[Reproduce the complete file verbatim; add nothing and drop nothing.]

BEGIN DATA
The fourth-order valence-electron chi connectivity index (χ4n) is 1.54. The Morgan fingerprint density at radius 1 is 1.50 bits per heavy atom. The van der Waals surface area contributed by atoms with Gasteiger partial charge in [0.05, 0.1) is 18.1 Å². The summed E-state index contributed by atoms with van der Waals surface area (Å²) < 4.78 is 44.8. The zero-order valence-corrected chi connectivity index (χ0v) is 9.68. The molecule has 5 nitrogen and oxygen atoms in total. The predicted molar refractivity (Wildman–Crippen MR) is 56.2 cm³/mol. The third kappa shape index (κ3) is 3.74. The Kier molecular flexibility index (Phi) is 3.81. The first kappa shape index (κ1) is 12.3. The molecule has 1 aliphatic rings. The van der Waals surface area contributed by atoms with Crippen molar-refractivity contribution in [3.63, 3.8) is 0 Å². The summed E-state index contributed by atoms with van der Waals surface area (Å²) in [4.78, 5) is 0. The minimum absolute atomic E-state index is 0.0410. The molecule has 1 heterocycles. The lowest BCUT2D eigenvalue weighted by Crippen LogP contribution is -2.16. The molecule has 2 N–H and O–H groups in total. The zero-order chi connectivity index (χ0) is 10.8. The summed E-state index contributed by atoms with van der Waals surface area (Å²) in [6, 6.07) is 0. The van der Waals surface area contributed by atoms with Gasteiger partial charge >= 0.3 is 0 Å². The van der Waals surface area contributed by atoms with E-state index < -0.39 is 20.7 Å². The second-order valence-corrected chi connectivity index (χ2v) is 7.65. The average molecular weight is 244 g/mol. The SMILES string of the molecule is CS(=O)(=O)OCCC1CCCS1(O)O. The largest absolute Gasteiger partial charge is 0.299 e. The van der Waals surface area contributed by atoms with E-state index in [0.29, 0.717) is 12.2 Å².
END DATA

The fourth-order valence-electron chi connectivity index (χ4n) is 1.54. The Morgan fingerprint density at radius 1 is 1.50 bits per heavy atom. The van der Waals surface area contributed by atoms with Gasteiger partial charge in [0.05, 0.1) is 18.1 Å². The summed E-state index contributed by atoms with van der Waals surface area (Å²) < 4.78 is 44.8. The zero-order valence-corrected chi connectivity index (χ0v) is 9.68. The molecule has 5 nitrogen and oxygen atoms in total. The predicted molar refractivity (Wildman–Crippen MR) is 56.2 cm³/mol. The third kappa shape index (κ3) is 3.74. The Kier molecular flexibility index (Phi) is 3.81. The first kappa shape index (κ1) is 12.3. The molecule has 1 aliphatic rings. The van der Waals surface area contributed by atoms with Crippen molar-refractivity contribution in [3.63, 3.8) is 0 Å². The summed E-state index contributed by atoms with van der Waals surface area (Å²) in [4.78, 5) is 0. The minimum absolute atomic E-state index is 0.0410. The molecule has 1 heterocycles. The lowest BCUT2D eigenvalue weighted by Crippen LogP contribution is -2.16. The molecule has 2 N–H and O–H groups in total. The zero-order chi connectivity index (χ0) is 10.8. The summed E-state index contributed by atoms with van der Waals surface area (Å²) in [6, 6.07) is 0. The van der Waals surface area contributed by atoms with Gasteiger partial charge >= 0.3 is 0 Å². The van der Waals surface area contributed by atoms with E-state index < -0.39 is 20.7 Å². The second-order valence-corrected chi connectivity index (χ2v) is 7.65. The average molecular weight is 244 g/mol. The SMILES string of the molecule is CS(=O)(=O)OCCC1CCCS1(O)O. The largest absolute Gasteiger partial charge is 0.299 e. The van der Waals surface area contributed by atoms with E-state index in [0.29, 0.717) is 12.2 Å².